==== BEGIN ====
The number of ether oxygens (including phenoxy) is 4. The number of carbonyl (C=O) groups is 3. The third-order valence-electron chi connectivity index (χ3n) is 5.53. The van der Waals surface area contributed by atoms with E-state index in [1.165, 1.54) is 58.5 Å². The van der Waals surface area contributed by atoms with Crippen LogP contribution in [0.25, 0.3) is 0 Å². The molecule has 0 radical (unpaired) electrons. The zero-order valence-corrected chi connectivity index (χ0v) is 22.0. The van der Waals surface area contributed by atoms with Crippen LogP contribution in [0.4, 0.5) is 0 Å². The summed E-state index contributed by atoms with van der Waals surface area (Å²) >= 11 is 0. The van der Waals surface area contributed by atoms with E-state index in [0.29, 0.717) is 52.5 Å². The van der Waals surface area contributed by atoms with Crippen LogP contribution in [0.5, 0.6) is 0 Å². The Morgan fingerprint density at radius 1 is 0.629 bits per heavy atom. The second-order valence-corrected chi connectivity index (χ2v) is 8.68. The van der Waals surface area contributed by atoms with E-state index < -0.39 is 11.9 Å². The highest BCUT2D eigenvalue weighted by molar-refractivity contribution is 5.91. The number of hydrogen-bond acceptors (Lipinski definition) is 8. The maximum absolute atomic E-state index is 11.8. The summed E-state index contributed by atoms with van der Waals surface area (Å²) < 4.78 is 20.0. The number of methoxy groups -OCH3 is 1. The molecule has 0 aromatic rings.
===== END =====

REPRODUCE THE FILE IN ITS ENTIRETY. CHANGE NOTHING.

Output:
The number of ether oxygens (including phenoxy) is 4. The number of carbonyl (C=O) groups is 3. The third-order valence-electron chi connectivity index (χ3n) is 5.53. The van der Waals surface area contributed by atoms with E-state index in [1.165, 1.54) is 58.5 Å². The van der Waals surface area contributed by atoms with Crippen LogP contribution in [0.25, 0.3) is 0 Å². The molecule has 0 radical (unpaired) electrons. The zero-order valence-corrected chi connectivity index (χ0v) is 22.0. The van der Waals surface area contributed by atoms with Crippen LogP contribution in [0.4, 0.5) is 0 Å². The summed E-state index contributed by atoms with van der Waals surface area (Å²) >= 11 is 0. The van der Waals surface area contributed by atoms with E-state index in [0.29, 0.717) is 52.5 Å². The van der Waals surface area contributed by atoms with Crippen LogP contribution in [0.5, 0.6) is 0 Å². The Morgan fingerprint density at radius 1 is 0.629 bits per heavy atom. The second-order valence-corrected chi connectivity index (χ2v) is 8.68. The van der Waals surface area contributed by atoms with E-state index < -0.39 is 11.9 Å². The highest BCUT2D eigenvalue weighted by molar-refractivity contribution is 5.91. The number of hydrogen-bond acceptors (Lipinski definition) is 8. The maximum absolute atomic E-state index is 11.8. The summed E-state index contributed by atoms with van der Waals surface area (Å²) < 4.78 is 20.0. The number of methoxy groups -OCH3 is 1. The molecule has 0 aromatic rings.